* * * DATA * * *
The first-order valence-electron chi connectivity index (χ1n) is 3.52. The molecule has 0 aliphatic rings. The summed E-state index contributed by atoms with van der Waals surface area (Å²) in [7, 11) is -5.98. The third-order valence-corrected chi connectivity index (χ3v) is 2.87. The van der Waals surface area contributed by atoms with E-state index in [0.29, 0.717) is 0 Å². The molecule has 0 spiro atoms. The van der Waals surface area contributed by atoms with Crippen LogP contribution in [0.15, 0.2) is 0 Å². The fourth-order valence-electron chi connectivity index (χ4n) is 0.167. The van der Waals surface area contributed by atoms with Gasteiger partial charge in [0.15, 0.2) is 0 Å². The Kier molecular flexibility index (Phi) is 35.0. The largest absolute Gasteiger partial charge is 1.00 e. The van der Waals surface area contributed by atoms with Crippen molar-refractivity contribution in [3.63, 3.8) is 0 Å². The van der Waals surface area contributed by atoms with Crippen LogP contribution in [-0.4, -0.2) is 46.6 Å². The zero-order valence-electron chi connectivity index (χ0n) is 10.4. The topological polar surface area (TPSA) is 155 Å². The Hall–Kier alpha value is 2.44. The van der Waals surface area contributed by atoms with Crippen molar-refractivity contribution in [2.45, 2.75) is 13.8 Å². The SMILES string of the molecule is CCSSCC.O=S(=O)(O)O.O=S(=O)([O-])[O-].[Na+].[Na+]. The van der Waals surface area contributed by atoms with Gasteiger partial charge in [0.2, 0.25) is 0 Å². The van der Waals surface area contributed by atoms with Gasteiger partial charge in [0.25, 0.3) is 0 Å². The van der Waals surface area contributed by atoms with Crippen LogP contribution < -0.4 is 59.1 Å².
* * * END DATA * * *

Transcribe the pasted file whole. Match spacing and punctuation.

The first-order valence-electron chi connectivity index (χ1n) is 3.52. The molecule has 0 aliphatic rings. The summed E-state index contributed by atoms with van der Waals surface area (Å²) in [7, 11) is -5.98. The third-order valence-corrected chi connectivity index (χ3v) is 2.87. The van der Waals surface area contributed by atoms with E-state index in [0.29, 0.717) is 0 Å². The molecule has 0 spiro atoms. The van der Waals surface area contributed by atoms with Crippen LogP contribution in [0.15, 0.2) is 0 Å². The fourth-order valence-electron chi connectivity index (χ4n) is 0.167. The van der Waals surface area contributed by atoms with Gasteiger partial charge in [0.15, 0.2) is 0 Å². The Kier molecular flexibility index (Phi) is 35.0. The largest absolute Gasteiger partial charge is 1.00 e. The van der Waals surface area contributed by atoms with Crippen molar-refractivity contribution in [3.63, 3.8) is 0 Å². The van der Waals surface area contributed by atoms with Crippen LogP contribution in [-0.4, -0.2) is 46.6 Å². The zero-order valence-electron chi connectivity index (χ0n) is 10.4. The topological polar surface area (TPSA) is 155 Å². The Hall–Kier alpha value is 2.44. The van der Waals surface area contributed by atoms with Crippen molar-refractivity contribution in [2.45, 2.75) is 13.8 Å². The SMILES string of the molecule is CCSSCC.O=S(=O)(O)O.O=S(=O)([O-])[O-].[Na+].[Na+]. The van der Waals surface area contributed by atoms with Gasteiger partial charge in [0.2, 0.25) is 0 Å². The van der Waals surface area contributed by atoms with Gasteiger partial charge in [0.25, 0.3) is 0 Å². The van der Waals surface area contributed by atoms with Crippen LogP contribution < -0.4 is 59.1 Å².